Books

Death on Hold

In January 1983 Burt Folsom read a story in Time about Mitch Rutledge, a man on death row with an IQ of 84 who said he was sorry for what he did. “Forget him,” the last line of the story read. But Burt wrote Mitch a letter and discovered a man more interesting and intelligent than the article revealed.

Burt and his wife, Anita, began a  friendship with Mitch and saw him become a leader and role model for others in prison, teaching himself to read and write (starting with copying down the spelling of items he knew from TV commercials) and becoming a national spokesman on prison life.

Death on Hold is the amazing story of their friendship, and of grace, reconciliation, and redemption for a man without hope who was given a future.

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Uncle Sam Can’t Count

Drawing on examples from the nation’s past and present—the fur trade to railroads, cars and chemicals, aviation to Solyndra—Uncle Sam Can’t Count a sweeping work of conservative economic history that explains why the federal government cannot and should not pick winners and losers in the private sector, including the Obama administration.

From the days of George Washington through World War II to today, government subsidies have failed dismally argue Burt and Anita Folsom. Draining the Treasury of cash, they impede economic growth, and hurt the very companies receiving aid.

Why does federal aid seem to have a reverse Midas touch? As the Folsoms reveal, federal officials don’t have the same abilities or incentives as entrepreneurs. In addition, federal control always equals political control of some kind. What is best for politicians is not often what works in the marketplace. Politicians want to win votes, and they can do so by giving targeted CEOs benefits while dispersing costs to others.

Filled with examples of government failures and free market triumphs, from John Jacob Astor to the Wright Brothers, World War II amphibious landing craft to Detroit, Uncle Sam Can’t Count is a hard-hitting critique of government investment that demonstrates why business should be left exclusively to private entrepreneurs.

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FDR Goes to War


Did World War II really end the Great Depression—or did President Franklin Roosevelt’s poor judgment and confused management leave Congress with a devastating fiscal mess after the final bomb was dropped? This book is the sequel to New Deal or Raw Deal, picking up the story of FDR in 1940: Did FDR maneuver the United States into World War II? Did he know that the Japanese would attack Hawaii? The authors, Burton and Anita Folsom, answer those questions and pull back the curtain on the wartime presidency of Franklin Roosevelt, even as they examine the heroic efforts of American troops, entrepreneurs, and workers who won the war.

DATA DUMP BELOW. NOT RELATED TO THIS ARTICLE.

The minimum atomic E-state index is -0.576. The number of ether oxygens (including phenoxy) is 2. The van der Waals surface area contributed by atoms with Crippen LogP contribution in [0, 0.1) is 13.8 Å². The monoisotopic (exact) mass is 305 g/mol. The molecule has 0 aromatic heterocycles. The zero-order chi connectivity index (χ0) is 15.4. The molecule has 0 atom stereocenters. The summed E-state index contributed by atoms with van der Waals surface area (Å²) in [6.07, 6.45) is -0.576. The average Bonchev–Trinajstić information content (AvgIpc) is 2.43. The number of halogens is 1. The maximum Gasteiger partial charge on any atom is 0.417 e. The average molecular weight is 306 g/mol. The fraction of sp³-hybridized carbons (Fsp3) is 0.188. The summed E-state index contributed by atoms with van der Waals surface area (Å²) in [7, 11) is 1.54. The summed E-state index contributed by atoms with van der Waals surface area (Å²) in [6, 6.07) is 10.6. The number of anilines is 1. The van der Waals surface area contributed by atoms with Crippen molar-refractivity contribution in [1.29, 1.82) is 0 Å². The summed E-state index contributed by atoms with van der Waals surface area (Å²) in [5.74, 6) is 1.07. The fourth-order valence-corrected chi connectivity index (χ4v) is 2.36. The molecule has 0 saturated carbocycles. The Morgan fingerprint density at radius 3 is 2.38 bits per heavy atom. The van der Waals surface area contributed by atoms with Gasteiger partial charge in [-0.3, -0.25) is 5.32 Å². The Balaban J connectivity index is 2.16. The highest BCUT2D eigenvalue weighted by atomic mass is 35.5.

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New Deal or Raw Deal?

In this groundbreaking text, economic historian Burton W. Folsom exposes the truth behind the legend of Franklin D. Roosevelt and his New Deal. With FDR’s questionable moral character and a vendetta against the business elite, his economic programs fostered inconsistent planning, wasteful spending, and opportunity for political gain, at a time when America needed an economic uplift. FDR used federal programs to win elections in swing districts, while manipulating public opinion of his administration. Folsom takes a critical, revisionist look at Roosevelt’s presidency, his economic policies, and his personal life.

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The Myth of the Robber Barons

This book describes the role of key entrepreneurs in the economic growth of the United States from 1850 to 1910: Cornelius Vanderbilt, John D. Rockefeller, James J. Hill, Andrew Mellon, Charles Schwab, and the Scranton family. Most historians argue that these men, and others like them, were Robber Barons. The story, however, is more complicated. The author, Burton Folsom, divides the entrepreneurs into two groups: market entrepreneurs and political entrepreneurs. The market entrepreneurs succeeded by producing a quality product at a competitive price. The political entrepreneurs were men who used the power of government to succeed, and they tried to gain subsidies or in some way use government to stop competitors. This text discusses why the United States became an industrial giant between 1850 and 1910, when free markets allowed entrepreneurs to invent and market their ideas for the benefit of all citizens.

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